this is it (sort of)

This is it. My last week of work.

Well, sort of.

My boss told me he’s going to go ahead and pay me through May regardless. He said that’s what his postdoc boss did for him, so he figured he’d do the same for me.

And while that’s a pretty damn awesome thing for him to do, there is no way I could take the money without feeling incredibly guilty, so I guess I’ll be working at least part-time through May.

Dammit.

It’s funny though; a thousand dollars isn’t a whole lot compared to my boss’s total budget so I can see why he didn’t feel like it was a big deal, but that’s still a heckova lot of money to me, and I’m definitely pretty appreciative.

Of course, he is getting something for his money. I told him that even after I’m long gone I’ll still always be happy to edit any papers written by him or any of the other research group members. And if this doesn’t seem like a big deal, I’d just like to point out that papers can fail to get published—even if the science is of high quality—if the quality of the English fails to meet the journal’s standards.

I think that’s one of the most important things I’ve learned in my year and a half as a postdoctoral researcher in China; while I’m not actually that great of a researcher, I am a pretty good writer. Specifically, I’m good at taking complicated concepts and explaining them in a simple and straightforward manner.

And if that sounds like bragging, well, yeah it is. But it’s also true. A few months ago, my boss asked me to write a book chapter with him on “How to Benchmark Methods for Virtual Screening”. And if that phrase means absolutely nothing to you, then you know exactly how I felt when he first asked me to write it. Because while technically it’s in my field, it’s way outside my area of expertise (my primary area of expertise mainly consists of video games and porn, but that’s not the point). Regardless, I was able to read all the relevant background material, understand it, and then condense it into a single book chapter that was accepted for publication without the need of subsequent edits.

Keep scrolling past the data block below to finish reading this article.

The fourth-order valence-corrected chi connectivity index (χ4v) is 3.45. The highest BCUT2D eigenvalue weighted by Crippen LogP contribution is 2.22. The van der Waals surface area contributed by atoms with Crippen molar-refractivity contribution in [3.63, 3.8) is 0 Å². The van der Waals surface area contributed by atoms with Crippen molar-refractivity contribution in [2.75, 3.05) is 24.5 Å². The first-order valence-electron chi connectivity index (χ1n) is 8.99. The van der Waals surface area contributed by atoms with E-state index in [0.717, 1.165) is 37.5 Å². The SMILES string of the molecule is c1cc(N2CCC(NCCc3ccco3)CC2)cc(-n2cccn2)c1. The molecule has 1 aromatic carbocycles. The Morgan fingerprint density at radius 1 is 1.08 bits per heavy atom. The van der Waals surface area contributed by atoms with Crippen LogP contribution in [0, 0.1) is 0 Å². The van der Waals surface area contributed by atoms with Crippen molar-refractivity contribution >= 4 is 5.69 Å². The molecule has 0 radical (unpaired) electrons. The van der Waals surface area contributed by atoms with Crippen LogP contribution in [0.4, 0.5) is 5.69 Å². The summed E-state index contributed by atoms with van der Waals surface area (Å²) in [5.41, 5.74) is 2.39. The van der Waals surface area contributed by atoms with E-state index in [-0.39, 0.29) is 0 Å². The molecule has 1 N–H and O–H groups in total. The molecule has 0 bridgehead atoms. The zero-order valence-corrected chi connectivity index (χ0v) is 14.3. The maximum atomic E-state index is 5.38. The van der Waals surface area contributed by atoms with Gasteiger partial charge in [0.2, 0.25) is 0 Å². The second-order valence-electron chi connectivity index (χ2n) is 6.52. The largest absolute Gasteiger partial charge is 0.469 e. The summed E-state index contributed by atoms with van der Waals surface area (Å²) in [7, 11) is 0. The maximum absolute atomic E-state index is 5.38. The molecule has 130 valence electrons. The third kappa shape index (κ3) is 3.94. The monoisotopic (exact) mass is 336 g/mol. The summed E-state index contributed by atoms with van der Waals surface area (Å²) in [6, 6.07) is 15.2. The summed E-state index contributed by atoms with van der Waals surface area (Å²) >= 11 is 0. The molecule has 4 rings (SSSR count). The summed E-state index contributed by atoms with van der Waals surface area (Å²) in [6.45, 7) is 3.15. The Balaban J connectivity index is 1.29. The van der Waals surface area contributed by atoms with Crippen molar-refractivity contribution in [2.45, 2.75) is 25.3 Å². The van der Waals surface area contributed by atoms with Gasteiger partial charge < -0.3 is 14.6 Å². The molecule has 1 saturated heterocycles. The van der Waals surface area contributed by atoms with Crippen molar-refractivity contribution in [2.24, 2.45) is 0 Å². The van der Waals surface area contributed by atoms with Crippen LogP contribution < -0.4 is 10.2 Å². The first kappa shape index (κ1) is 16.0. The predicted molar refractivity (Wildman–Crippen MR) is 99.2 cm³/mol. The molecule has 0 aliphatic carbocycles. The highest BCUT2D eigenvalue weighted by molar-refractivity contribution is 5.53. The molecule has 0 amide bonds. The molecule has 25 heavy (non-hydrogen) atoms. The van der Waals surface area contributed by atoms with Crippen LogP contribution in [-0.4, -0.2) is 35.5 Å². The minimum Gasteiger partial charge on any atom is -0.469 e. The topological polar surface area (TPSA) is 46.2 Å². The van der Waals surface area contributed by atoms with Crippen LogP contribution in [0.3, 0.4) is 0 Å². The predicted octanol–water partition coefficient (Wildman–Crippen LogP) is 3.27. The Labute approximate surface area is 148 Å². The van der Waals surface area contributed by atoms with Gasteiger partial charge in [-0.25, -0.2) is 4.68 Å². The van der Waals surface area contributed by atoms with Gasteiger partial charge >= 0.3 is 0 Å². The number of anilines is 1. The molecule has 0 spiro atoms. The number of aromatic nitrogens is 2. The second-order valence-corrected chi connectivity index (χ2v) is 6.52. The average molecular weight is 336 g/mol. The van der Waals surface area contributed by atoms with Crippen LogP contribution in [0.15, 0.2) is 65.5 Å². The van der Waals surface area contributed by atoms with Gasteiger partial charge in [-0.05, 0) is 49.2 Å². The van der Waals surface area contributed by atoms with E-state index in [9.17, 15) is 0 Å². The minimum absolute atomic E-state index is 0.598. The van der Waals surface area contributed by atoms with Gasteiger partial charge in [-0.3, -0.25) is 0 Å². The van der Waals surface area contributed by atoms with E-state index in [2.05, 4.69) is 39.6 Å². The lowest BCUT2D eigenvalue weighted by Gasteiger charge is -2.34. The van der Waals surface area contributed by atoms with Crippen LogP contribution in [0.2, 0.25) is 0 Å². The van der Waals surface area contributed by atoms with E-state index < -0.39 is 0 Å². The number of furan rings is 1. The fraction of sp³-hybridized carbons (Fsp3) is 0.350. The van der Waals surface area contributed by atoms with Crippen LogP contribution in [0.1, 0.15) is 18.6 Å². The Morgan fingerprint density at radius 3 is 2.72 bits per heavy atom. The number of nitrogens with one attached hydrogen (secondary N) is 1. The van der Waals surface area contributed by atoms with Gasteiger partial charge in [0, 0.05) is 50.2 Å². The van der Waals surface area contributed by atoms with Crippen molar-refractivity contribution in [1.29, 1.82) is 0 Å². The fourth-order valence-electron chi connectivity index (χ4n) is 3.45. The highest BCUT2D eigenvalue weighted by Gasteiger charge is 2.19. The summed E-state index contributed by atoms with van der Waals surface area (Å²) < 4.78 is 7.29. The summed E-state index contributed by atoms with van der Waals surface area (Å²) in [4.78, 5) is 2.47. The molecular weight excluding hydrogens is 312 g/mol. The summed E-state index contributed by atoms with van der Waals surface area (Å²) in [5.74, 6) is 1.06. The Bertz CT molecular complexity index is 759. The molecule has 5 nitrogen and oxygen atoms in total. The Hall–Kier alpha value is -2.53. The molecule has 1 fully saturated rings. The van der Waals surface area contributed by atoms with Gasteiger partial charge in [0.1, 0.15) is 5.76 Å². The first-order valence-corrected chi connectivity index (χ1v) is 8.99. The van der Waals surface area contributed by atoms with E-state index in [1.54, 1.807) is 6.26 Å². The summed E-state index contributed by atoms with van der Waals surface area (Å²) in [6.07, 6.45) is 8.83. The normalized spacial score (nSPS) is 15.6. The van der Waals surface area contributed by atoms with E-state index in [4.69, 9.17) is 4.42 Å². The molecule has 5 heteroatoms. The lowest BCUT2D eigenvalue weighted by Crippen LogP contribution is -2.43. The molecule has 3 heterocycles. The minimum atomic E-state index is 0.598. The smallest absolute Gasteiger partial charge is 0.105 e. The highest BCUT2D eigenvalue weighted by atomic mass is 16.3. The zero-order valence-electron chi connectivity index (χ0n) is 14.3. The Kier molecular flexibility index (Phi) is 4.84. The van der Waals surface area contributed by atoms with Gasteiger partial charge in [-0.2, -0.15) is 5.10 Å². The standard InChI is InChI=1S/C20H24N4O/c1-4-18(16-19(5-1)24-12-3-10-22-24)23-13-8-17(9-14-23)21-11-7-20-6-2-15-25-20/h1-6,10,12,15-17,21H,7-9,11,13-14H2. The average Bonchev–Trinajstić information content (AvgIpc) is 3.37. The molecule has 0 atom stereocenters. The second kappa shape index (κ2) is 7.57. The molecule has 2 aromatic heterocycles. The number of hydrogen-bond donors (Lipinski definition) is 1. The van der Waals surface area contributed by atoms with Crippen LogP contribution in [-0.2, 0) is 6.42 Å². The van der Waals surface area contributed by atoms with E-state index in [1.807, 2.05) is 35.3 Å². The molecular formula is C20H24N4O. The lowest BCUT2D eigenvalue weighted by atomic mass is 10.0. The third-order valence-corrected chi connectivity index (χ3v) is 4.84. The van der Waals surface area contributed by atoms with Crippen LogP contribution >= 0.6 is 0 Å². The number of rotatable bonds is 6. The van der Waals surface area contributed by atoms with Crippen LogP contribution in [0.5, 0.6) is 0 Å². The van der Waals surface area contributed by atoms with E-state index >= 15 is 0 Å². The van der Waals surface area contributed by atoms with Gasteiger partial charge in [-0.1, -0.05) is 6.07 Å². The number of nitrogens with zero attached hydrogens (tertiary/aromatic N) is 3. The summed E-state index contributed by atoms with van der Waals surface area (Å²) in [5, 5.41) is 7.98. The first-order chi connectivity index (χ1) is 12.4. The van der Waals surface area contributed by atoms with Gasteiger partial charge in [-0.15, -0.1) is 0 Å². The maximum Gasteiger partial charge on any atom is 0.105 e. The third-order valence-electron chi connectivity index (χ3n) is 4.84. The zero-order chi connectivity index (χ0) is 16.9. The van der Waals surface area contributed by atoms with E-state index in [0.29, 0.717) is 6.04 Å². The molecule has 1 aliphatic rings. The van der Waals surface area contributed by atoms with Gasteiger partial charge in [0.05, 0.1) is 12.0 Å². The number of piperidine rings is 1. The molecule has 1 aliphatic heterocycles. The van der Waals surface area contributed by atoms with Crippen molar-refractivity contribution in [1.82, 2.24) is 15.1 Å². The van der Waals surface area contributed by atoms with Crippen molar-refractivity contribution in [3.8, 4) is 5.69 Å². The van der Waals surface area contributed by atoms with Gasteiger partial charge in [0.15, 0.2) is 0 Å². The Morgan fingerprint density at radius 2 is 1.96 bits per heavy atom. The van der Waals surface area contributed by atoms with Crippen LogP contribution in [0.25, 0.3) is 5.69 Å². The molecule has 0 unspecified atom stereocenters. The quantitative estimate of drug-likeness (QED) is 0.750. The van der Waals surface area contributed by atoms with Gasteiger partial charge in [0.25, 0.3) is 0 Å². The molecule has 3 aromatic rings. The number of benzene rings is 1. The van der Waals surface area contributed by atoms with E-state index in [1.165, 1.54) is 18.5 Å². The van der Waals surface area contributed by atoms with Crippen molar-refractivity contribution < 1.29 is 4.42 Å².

Yeah, I’m pretty awesome.

But seriously, as a researcher I kinda suck. I hope to submit a paper based on the actual research I’ve done over the past year and a half to a pretty well-respected journal this week, and I’m seriously worried that it’s going to get rejected. I’m proud of the quality of the writing, but slightly embarrassed by the quality of the research I wrote about.

Hopefully I’m just being paranoid.

Still, if nothing else this merely reinforces my feeling that I’m doing the right thing in leaving the field of research. But that doesn’t mean I’ll be leaving science entirely.

A paper written by a good friend of mine was published recently. He listed me as second author despite the fact that I did none of the actual research. What I actually did was some of the writing, a lot of the editing, and I was the one who actually found an appropriate journal that was willing to publish it, and I was the one who jumped through all the hoops to make it happen.

I guess what I’m trying to say is that while I don’t really enjoy doing research, I do love science, and I particularly enjoy making science accessible to others. What’s more, I’m actually pretty damn good at it. And while I would love to have a lucrative career writing fiction and narrative nonfiction, I suspect I’m far more likely to have a successful career as a writer of scientific articles.

Take this article for example. I actually cringed when I read it. What’s more, I knew for a fact that I could do a lot better job of writing it myself. Because even a great writer can’t explain a scientific concept if they don’t understand the concept in the first place.

As science becomes increasingly complex, I think there’s an ever-increasing need for people with a solid understanding of science and scientific research to explain the work of scientists to everyone else in a clear and comprehensible manner.

And I’m all about satisfying needs, baby.

Or something. Yeah, I should probably go to bed. It’s late and I still have a lot of sciencey stuff I need to do this week…..

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About Critical Awesomeness
I'm a 32-year-old American with a PhD in chemistry and a green hat. Only one of these two things is really important.

3 Responses to this is it (sort of)

  1. Trish C says:

    You may not agree with this, but you are an excellent teacher as well.

  2. Trish C says:

    Your students in Tanzania made significant gains on the national exams when you were their teacher. I saw you present research data in Beijing. Although you were presenting and not teaching it was very impressive.

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